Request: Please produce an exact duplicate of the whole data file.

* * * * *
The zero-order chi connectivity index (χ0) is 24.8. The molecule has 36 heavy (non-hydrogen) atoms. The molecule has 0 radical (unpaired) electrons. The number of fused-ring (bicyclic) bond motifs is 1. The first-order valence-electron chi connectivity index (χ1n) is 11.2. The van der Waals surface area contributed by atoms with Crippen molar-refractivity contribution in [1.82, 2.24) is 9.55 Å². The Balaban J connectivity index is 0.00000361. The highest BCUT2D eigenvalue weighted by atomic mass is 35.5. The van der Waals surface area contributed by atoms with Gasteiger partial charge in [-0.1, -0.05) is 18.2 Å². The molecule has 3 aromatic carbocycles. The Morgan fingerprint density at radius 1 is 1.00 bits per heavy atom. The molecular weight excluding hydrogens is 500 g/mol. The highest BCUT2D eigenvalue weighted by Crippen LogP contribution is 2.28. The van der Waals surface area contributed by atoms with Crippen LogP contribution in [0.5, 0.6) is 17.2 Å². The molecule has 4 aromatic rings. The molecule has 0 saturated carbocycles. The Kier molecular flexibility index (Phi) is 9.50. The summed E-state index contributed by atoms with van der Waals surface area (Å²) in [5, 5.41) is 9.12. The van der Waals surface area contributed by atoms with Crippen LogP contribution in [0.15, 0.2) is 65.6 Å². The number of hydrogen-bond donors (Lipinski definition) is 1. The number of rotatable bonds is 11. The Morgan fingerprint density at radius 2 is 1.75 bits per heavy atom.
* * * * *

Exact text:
The zero-order chi connectivity index (χ0) is 24.8. The molecule has 36 heavy (non-hydrogen) atoms. The molecule has 0 radical (unpaired) electrons. The number of fused-ring (bicyclic) bond motifs is 1. The first-order valence-electron chi connectivity index (χ1n) is 11.2. The van der Waals surface area contributed by atoms with Crippen molar-refractivity contribution in [1.82, 2.24) is 9.55 Å². The Balaban J connectivity index is 0.00000361. The highest BCUT2D eigenvalue weighted by atomic mass is 35.5. The van der Waals surface area contributed by atoms with Gasteiger partial charge in [-0.1, -0.05) is 18.2 Å². The molecule has 3 aromatic carbocycles. The Morgan fingerprint density at radius 1 is 1.00 bits per heavy atom. The molecular weight excluding hydrogens is 500 g/mol. The highest BCUT2D eigenvalue weighted by Crippen LogP contribution is 2.28. The van der Waals surface area contributed by atoms with Crippen LogP contribution in [0.5, 0.6) is 17.2 Å². The molecule has 4 aromatic rings. The molecule has 0 saturated carbocycles. The Kier molecular flexibility index (Phi) is 9.50. The summed E-state index contributed by atoms with van der Waals surface area (Å²) in [5, 5.41) is 9.12. The van der Waals surface area contributed by atoms with Crippen LogP contribution in [0.15, 0.2) is 65.6 Å². The number of hydrogen-bond donors (Lipinski definition) is 1. The number of rotatable bonds is 11. The Morgan fingerprint density at radius 2 is 1.75 bits per heavy atom.